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    poetry


    dots Submission Name: My Rootsdots
    --------------------------------------------------------





    Author: EileenToTheLeft
    ASL Info:    28/f/va
    Elite Ratio:    2.58 - 16/36/55
    Words: 81
    Class/Type: Poetry/Misc
    Total Views: 639
    Average Vote:    No vote yet.
    Bytes: 583



    Description:
       The poem is about the product of the tree (rubber/latex), not the tree itself.


    Make the font bigger!! Double Spacing Back to recent posts.

    dotsMy Rootsdots
    -------------------------------------------


    My ancestors tapped rubber trees,
    made incisions in the bark,
    milked the sap, and waterproofed
    the soles of their moccasins.
    They kept their feet to the earth, grounded,
    ready to move and endure conditions
    they could have no personal sway in.

    My mind, no longer firmly rooted,
    floats clumsily above my head, as
    helium trapped inside of latex
    in some instinctual, primitive
    attempt at resilience.
    The string, our only remaining attachment,
    a lifeline knotted tightly around my wrist.




    Submitted on 2015-01-13 16:58:54     Terms of Service / Copyright Rules
    Submissions: [ Previous ] [ Next ]

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    ||| Comments |||
      We all seem to float on strings - lost our roots. And for many the rootless life is a chaotic search for whatever. You've got perspective and write well.
    | Posted on 2015-02-01 00:00:00 | by my shadow | [ Reply to This ]
      I really liked the second stanza, it was very relatable. I can't say I understand the whole piece. It's been many times where I have written something that makes sense to only me, so I suggest trying to be a bit more clear with your writing. You have a great way with words though, the last couple of lines really stood out. Look forward to reading more of your posts! :)
    | Posted on 2015-01-30 00:00:00 | by unwantedlove20 | [ Reply to This ]
      Axe that 'as' and just have it read:
    floats clumsily above my head,
    helium trapped inside of latex

    Flows better. Kinda questioning the use of 'clumsy,' there might be a better word for what you mean. Clumsy is such an earth-bound word, if you know what I mean. I like the brevity of the poem, but I agree with phil askew: there's more here. the two trees, the lifeline. I like the connection you made to latex keeping your ancestors grounded and helping you float away, that was a nice juxtaposition. Perfectly ok poem.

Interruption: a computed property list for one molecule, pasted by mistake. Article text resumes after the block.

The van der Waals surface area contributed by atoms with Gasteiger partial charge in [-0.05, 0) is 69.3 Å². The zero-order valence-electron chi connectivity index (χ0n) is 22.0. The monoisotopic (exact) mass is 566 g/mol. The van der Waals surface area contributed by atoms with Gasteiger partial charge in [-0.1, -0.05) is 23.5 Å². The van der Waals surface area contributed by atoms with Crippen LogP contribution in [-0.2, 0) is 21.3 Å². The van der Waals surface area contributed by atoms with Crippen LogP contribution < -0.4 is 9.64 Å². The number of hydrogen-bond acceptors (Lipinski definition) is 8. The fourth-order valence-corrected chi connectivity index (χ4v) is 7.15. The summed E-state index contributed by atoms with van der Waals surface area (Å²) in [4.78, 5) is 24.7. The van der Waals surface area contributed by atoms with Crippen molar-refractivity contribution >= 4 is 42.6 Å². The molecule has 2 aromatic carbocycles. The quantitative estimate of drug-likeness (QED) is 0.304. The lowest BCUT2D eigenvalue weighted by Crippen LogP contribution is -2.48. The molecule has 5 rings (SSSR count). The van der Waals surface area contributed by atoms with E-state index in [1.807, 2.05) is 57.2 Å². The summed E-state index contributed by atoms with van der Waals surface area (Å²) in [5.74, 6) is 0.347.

| Posted on 2015-01-18 00:00:00 | by WonderCunt | [ Reply to This ]
      Eileen – I see two types of trees; the rubber trees and the ancestral tree. The product of the first tree (Latex) assisted them by waterproofing and, thus, kept their feet on the ground, where otherwise they may not have been. The product of the second tree, the genetic one, is the author who is holding onto her sanity by a string.
    The product of the first tree kept their feet on the ground under any conditions. The product of the second tree could lose it with the snap of a broken string.
    Where do we go from there? It seems to me that more is needed, a resolution of some sort. The quandary has been set, but what happens? Does the string break? Or, are the roots of the trees strong enough to pull the mind-balloon back to reality.
    I liked it. Well done.
    Phil
    | Posted on 2015-01-15 00:00:00 | by phil askew | [ Reply to This ]
      Thank you for your feedback. My poem isn't about the tree and being rooted. My poem is about the product from the tree (rubber/latex) and my ancestor's use of it compared to my own present use of it metaphorically.
    | Posted on 2015-01-14 00:00:00 | by EileenToTheLeft | [ Reply to This ]
      Although I enjoyed the juxtaposition between your roots and your feeling of being unrooted. This is not badly crafted. Yes some separation into three stanzas may make the shifts clearer but by leaving them together you have also created a commonality between the three things. The last two lines explain or hint at the feelings and thoughts that have disrupted your life.
    the only thing that felt off to me, is that you have made your genetic roots a bit one dimensional. The native American culture also has a strong metaphysical tradition, so perhaps drifting from your roots is only a separation from the person who kept you grounded. It might be interesting to explore that thought.
    I hope to read more from you
    ~jan
    | Posted on 2015-01-14 00:00:00 | by jaycee | [ Reply to This ]
      I like the image behind the last couple lines:

    "The string, our only remaining attachment,
    A lifeline knotted tightly around my wrist."

    It's definitely my favorite part of this piece. It is clear, relatable and has a strong meaning behind it. I may use something similar in a piece of my own in fact, yay inspiration!

    However, I didn't really understand the rest of the poem. It wasn't really clear to me what was going on. Something about a Native American background and then goes to you. There's no separation of stanzas indicating something even slightly different in direction so it threw me off a bit so I didn't enjoy the poem as much as I could have.
    I'm not sure how the Native American ancestry plays into whether your mind is firmly rooted or not.

    I see promise in your writing though, I'm sorry my critic isn't completely positive but I do encourage you to keep writing :) I hope to see more from you.
    | Posted on 2015-01-13 00:00:00 | by riverrei | [ Reply to This ]


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